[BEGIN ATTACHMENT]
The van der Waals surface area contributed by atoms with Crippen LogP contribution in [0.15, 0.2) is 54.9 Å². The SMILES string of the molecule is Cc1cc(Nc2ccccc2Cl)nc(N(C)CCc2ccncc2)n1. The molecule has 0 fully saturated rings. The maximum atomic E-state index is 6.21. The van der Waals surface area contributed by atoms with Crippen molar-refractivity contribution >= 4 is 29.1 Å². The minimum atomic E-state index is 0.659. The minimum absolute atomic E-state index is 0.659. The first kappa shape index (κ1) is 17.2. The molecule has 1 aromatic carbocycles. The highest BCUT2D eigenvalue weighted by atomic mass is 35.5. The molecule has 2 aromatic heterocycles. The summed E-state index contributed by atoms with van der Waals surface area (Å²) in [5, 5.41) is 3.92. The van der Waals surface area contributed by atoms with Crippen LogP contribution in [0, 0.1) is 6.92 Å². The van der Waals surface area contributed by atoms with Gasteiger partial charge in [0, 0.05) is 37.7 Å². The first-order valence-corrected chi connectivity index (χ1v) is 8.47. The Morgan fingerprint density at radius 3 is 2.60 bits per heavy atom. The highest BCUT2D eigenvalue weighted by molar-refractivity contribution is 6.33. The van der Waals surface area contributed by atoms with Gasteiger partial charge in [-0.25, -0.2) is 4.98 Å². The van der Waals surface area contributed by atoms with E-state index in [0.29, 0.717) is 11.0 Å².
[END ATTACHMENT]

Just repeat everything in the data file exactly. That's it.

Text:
The van der Waals surface area contributed by atoms with Crippen LogP contribution in [0.15, 0.2) is 54.9 Å². The SMILES string of the molecule is Cc1cc(Nc2ccccc2Cl)nc(N(C)CCc2ccncc2)n1. The molecule has 0 fully saturated rings. The maximum atomic E-state index is 6.21. The van der Waals surface area contributed by atoms with Crippen molar-refractivity contribution >= 4 is 29.1 Å². The minimum atomic E-state index is 0.659. The minimum absolute atomic E-state index is 0.659. The first kappa shape index (κ1) is 17.2. The molecule has 1 aromatic carbocycles. The highest BCUT2D eigenvalue weighted by atomic mass is 35.5. The molecule has 2 aromatic heterocycles. The summed E-state index contributed by atoms with van der Waals surface area (Å²) in [5, 5.41) is 3.92. The van der Waals surface area contributed by atoms with Crippen LogP contribution in [0, 0.1) is 6.92 Å². The van der Waals surface area contributed by atoms with Gasteiger partial charge in [0, 0.05) is 37.7 Å². The first-order valence-corrected chi connectivity index (χ1v) is 8.47. The Morgan fingerprint density at radius 3 is 2.60 bits per heavy atom. The highest BCUT2D eigenvalue weighted by molar-refractivity contribution is 6.33. The van der Waals surface area contributed by atoms with Gasteiger partial charge in [-0.25, -0.2) is 4.98 Å². The van der Waals surface area contributed by atoms with E-state index in [0.29, 0.717) is 11.0 Å².